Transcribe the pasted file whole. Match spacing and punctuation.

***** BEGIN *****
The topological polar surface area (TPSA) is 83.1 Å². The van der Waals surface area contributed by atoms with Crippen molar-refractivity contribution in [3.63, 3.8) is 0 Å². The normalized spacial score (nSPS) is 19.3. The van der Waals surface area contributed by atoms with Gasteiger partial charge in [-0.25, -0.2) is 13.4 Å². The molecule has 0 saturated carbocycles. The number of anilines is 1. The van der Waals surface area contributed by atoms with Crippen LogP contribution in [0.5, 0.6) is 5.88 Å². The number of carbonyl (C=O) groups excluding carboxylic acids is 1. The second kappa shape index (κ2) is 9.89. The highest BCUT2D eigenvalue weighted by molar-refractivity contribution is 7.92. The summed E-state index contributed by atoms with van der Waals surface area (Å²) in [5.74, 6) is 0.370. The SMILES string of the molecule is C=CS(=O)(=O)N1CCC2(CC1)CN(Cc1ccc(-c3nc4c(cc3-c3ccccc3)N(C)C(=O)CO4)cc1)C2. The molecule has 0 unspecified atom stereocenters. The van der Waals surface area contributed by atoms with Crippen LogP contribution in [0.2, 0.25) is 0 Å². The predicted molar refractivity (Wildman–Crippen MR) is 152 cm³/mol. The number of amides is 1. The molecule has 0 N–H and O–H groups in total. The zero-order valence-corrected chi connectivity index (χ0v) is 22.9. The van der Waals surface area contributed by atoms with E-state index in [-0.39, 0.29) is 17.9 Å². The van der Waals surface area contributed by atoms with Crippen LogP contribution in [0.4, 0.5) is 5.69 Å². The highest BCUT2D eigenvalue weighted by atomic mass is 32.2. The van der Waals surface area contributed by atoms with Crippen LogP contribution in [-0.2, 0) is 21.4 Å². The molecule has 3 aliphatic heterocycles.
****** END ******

The topological polar surface area (TPSA) is 83.1 Å². The van der Waals surface area contributed by atoms with Crippen molar-refractivity contribution in [3.63, 3.8) is 0 Å². The normalized spacial score (nSPS) is 19.3. The van der Waals surface area contributed by atoms with Gasteiger partial charge in [-0.25, -0.2) is 13.4 Å². The molecule has 0 saturated carbocycles. The number of anilines is 1. The van der Waals surface area contributed by atoms with Crippen LogP contribution in [0.5, 0.6) is 5.88 Å². The number of carbonyl (C=O) groups excluding carboxylic acids is 1. The second kappa shape index (κ2) is 9.89. The highest BCUT2D eigenvalue weighted by molar-refractivity contribution is 7.92. The summed E-state index contributed by atoms with van der Waals surface area (Å²) in [5.74, 6) is 0.370. The SMILES string of the molecule is C=CS(=O)(=O)N1CCC2(CC1)CN(Cc1ccc(-c3nc4c(cc3-c3ccccc3)N(C)C(=O)CO4)cc1)C2. The molecule has 0 unspecified atom stereocenters. The van der Waals surface area contributed by atoms with Crippen LogP contribution in [0.2, 0.25) is 0 Å². The predicted molar refractivity (Wildman–Crippen MR) is 152 cm³/mol. The number of amides is 1. The molecule has 0 N–H and O–H groups in total. The zero-order valence-corrected chi connectivity index (χ0v) is 22.9. The van der Waals surface area contributed by atoms with E-state index in [-0.39, 0.29) is 17.9 Å². The van der Waals surface area contributed by atoms with Crippen LogP contribution in [0.4, 0.5) is 5.69 Å². The highest BCUT2D eigenvalue weighted by atomic mass is 32.2. The van der Waals surface area contributed by atoms with Crippen LogP contribution in [-0.2, 0) is 21.4 Å². The molecule has 3 aliphatic heterocycles.